Meat: Animals carry bacteria such as Salmonella, E. coli or Clostridium perfringens on their skin or hides and in their intestines. If great care is not taken, any faecal matter on the hide can come into contact with the flesh.

Poultry: Where chicken or turkeys are eviscerated by the same machine or knife this can result in the transfer of bacteria such asCampylobacter and Salmonella from one infected bird to several others. Also their eggs can carry bacteria.

Vegetables: Raw vegetables can carry bacteria such as Clostidium perfringens from the soil that may be contaminated by spreading slurry or farmyard manure. Fruit and vegetables may also be subjected to chemical contamination -pesticides and herbicides.

Shellfish: Shellfish such as mussles, oysters, clams, scallops are filter feeders, therefore bacteria and viruses can accumulate in the flesh. It is essential that shellfish are reared in clean waters and handled carefully.

II. Primary Prevention:

A. Food safety Inspection:

a. FSIS of USDA perform food safety inspection of meat, poultry, and egg products and operates public education and outreach program such as Meat and Poultry Hotline and web-based Ask Karen.3

b. Health agencies train and certify food management practices by FDA Model Food Code to farmers, grocery stores, and restaurants.4

B. Public Health Education:

a. Health care agencies and schools educate personal hygiene and food safety practices: clean hands and surgaces, no cross-contaminate, cook to the right temperature, and refrigerate promptly.1,2,4

b. Safe food and water; washing hands, cutting boars, utensils, and countertops; rinsing fresh fruits and vegetables under running water; keeping raw meat, poultry, and seafood separate from other foods.; cooking to internal termperature, 145oF for whole meat and 1600F for ground meats, and 1650F for all poultry.; Keep refrigerator below 400F; do not prepare food for others if having diarrhea or vomiting.1,2,4

III. Secondary Prevention:

A. Healthcare Provider: Common symptoms of foodborne illnesses include vomiting, diarrhea, fever, abdominal cramping, headach, and dehydration. Dagnosis can be made through stool culture or advanced laboratory testing.5 However, these results should not delay empiric treatment if a foodborne illness is suspected. Empiric treatment should focus on symptom management, rehydration if a patient is dehydrated, and antibiotic therapy.5 Every outbreak begins with an index pattient who may not be severely ill. A physician should be able to make an early and expeditious diagnosis and ask appropriate question to recognize the etiology of a goodborne disease early. Physicians also should talk food safety to high-risk patients.5 Foodborne illnesses should be reported to local and state health agencies.5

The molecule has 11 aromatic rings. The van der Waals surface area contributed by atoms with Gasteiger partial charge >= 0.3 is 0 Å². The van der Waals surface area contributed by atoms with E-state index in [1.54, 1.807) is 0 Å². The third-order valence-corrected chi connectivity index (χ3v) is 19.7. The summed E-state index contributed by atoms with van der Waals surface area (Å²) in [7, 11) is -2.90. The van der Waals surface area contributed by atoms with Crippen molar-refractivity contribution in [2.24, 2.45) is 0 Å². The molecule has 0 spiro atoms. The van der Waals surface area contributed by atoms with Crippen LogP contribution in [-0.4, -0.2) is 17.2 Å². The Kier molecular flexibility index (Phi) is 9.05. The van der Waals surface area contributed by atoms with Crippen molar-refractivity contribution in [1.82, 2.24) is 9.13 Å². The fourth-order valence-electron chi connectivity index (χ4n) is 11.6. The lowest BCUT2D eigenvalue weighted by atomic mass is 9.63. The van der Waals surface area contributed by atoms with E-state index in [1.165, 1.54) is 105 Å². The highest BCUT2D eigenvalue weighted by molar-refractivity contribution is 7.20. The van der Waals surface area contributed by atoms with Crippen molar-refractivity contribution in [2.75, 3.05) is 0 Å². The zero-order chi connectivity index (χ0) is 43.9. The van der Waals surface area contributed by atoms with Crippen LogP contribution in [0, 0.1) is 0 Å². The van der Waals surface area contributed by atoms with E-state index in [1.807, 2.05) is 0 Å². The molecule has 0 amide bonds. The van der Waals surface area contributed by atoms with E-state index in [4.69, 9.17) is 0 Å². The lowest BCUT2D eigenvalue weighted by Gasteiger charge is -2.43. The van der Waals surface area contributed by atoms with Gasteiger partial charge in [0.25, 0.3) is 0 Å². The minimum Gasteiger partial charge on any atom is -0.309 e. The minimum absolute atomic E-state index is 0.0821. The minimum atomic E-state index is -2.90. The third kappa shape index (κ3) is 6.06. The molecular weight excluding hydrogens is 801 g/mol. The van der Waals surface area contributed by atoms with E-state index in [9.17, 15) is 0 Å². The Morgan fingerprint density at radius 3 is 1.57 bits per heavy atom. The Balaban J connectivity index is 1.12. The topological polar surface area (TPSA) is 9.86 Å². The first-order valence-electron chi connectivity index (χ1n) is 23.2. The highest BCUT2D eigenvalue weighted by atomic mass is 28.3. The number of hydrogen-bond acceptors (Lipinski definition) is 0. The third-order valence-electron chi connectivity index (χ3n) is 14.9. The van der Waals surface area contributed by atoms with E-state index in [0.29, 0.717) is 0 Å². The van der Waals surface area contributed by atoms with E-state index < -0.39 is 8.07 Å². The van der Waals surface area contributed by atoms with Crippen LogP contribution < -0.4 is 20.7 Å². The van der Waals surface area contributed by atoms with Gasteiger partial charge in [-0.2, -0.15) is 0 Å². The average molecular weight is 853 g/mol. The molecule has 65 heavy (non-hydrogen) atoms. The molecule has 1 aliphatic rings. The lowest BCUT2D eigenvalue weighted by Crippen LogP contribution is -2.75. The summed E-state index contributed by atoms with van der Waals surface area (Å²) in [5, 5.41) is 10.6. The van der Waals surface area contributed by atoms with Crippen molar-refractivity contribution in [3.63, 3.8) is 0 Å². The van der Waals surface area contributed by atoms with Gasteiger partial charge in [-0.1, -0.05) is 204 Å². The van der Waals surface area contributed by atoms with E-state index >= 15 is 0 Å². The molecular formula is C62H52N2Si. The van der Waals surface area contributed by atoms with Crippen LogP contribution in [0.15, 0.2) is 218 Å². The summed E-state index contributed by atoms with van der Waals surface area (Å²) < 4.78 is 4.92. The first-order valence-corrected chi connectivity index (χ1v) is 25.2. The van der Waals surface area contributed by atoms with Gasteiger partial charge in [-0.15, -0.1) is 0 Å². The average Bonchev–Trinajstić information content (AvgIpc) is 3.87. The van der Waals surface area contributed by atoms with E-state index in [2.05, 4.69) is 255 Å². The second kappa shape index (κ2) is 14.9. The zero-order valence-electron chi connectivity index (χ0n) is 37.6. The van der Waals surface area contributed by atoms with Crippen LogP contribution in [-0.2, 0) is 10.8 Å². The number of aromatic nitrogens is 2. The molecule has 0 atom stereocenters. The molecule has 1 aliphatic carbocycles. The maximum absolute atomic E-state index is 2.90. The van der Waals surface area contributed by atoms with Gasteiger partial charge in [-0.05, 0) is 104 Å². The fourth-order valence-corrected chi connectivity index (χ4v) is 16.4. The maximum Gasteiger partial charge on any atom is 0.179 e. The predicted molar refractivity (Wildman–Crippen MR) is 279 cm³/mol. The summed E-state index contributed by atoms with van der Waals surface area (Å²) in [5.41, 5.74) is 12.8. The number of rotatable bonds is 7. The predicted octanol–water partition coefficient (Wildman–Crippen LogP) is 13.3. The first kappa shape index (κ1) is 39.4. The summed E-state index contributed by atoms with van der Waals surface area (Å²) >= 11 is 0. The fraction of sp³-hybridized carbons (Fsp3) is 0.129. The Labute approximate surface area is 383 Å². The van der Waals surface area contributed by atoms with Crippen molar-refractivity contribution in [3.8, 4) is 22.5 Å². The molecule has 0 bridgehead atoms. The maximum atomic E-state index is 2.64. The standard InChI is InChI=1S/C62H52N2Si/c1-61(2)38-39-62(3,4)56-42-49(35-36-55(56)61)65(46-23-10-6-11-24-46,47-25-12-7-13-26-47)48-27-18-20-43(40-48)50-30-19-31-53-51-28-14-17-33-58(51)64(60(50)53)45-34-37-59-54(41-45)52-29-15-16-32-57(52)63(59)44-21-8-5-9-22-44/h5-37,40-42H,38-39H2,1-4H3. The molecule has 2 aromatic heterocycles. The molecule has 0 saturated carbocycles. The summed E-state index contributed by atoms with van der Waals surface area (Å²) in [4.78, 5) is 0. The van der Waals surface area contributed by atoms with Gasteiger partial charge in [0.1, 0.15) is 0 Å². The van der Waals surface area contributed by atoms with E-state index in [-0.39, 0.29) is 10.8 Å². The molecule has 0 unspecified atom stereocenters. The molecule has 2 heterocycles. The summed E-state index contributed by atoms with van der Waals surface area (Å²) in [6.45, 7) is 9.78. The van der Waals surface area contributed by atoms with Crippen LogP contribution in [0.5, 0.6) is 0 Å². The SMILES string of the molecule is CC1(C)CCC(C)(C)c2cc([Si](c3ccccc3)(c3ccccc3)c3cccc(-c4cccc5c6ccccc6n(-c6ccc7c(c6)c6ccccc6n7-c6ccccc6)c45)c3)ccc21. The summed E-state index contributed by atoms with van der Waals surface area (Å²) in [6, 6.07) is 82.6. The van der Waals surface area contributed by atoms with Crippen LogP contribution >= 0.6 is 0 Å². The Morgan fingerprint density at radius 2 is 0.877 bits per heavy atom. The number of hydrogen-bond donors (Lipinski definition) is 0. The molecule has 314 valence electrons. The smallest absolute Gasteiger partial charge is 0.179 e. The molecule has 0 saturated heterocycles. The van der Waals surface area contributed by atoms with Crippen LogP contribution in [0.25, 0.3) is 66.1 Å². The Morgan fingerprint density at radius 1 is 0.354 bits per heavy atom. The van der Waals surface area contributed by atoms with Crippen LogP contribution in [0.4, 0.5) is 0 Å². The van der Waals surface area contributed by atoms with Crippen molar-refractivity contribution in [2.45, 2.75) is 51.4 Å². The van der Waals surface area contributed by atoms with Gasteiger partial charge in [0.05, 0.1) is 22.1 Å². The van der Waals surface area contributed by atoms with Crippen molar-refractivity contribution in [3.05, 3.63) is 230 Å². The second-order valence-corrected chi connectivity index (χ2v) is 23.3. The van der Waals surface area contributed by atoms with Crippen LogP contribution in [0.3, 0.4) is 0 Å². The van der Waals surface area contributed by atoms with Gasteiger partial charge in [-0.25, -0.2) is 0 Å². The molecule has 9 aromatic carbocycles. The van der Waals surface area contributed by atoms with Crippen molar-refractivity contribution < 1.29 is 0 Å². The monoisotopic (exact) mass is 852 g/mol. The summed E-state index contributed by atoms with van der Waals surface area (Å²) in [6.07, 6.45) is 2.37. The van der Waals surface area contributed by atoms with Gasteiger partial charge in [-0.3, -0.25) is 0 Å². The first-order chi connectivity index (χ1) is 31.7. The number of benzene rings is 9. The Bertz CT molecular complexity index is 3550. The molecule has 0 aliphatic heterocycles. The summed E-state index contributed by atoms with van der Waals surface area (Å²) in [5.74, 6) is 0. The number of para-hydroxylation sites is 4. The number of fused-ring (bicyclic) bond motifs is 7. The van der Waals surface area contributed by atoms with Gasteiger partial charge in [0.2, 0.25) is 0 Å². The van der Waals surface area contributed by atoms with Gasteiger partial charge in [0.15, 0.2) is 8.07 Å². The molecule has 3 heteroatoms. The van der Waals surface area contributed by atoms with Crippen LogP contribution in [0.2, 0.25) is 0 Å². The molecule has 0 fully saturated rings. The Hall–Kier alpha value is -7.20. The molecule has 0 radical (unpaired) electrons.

B. Local health agencies: they learn about foodborne illness outbreaks through reports of individual cases from health care providers and laboratories. They inspect and identify outbreaks.6

C. State health departments: typically receive and analyze routine disease surveillance reports, coordinate surveillance among the local health departments, and report cases of foodborne illness to the CDC to work with CDC, federal food safety agency, and the State department of agriculture.6

D. CDC has a program called FDOSS, a part of the National Outbreak Reporting System (NORS) to collect and report data about foodborne disease outbreaks: date, location, number of people affected, food or drink implicated, setting where the food or drink was prepared and eaten, and pathogen.6 Once an outbreak has occured, prevention strategies should focus on educating the public through the news media and correcting the underlying cause, such as through food product recalls.6

IV. Tertiary Prevention: If food and health employees are jaundiced for more than 7 days, should not return to work until after they get clearance from the local health department.7 Workers can return to work 24 hours after any diarrhea and vomiting symptoms have ended.7

V. New Challenges to food safety:

A. More changes in our food production and supply and more imported foods, which make the inspection harder. For example, USDA audit is not equivalent to the audit of Chinese-processed chicken in China, but it chicken may be used in school meals.8

B. More changes in the environment leading to food contamination is detected.1,8 Environmental changes such as high temperature and hudmidity could increase mycotoxin growth, which is toxigenic mold growing on crops and being transferred to humans and animals, causing cancers. Climate change and higher water temperature exacerbate water pollution including sediments, nutrients, and dissolved organic carbon.

C. More new and emerging bacteria, toxins, and antibiotic resistance emerge.8


  1. Center for Disease Control and Prevention (CDC). Food Safety.
  2. CDC. Foodborne Outbreaks.
  3. USDA. About FSIS.!ut/p/a1/04_Sj9CPykssy0xPLMnMz0vMAfGjzOINAg3MDC2dDbz8LQ3dDDz9wgL9vZ2dDdz9TYAKIkEKcABHA0L6vYiwwKjI19k3XT-qILEkQzczLy1fPyIjs7gkv6hSP1w_Cq8B7qYwBbhdWJAbUeWTFuwJAKM7ymo!/?1dmy¤t=true&urile=wcm%3apath%3a%2FFSIS-Content%2Finternet%2Finformational%2Fabout-fsis.
  4. The Center for Foodborne Illness Research & Prevention. Prevention.
  5. Switaj TL, Winter KJ, Christensen SR. Diagnosis and Management of Foodborne Illness. American Family Physician. 2015, Sept 1;92 (5):358-365.
  6. CDC. Foodborne Disease Outbreak Surveillance System (FDOSS).
  7. Food & Drug Administration (FDA). Employee Health and Personal Hygiene Handbook.
  8. Stop Foodborne Illness. The Effects of Climate Change on Foodborne illness. accessed Jan. 2019.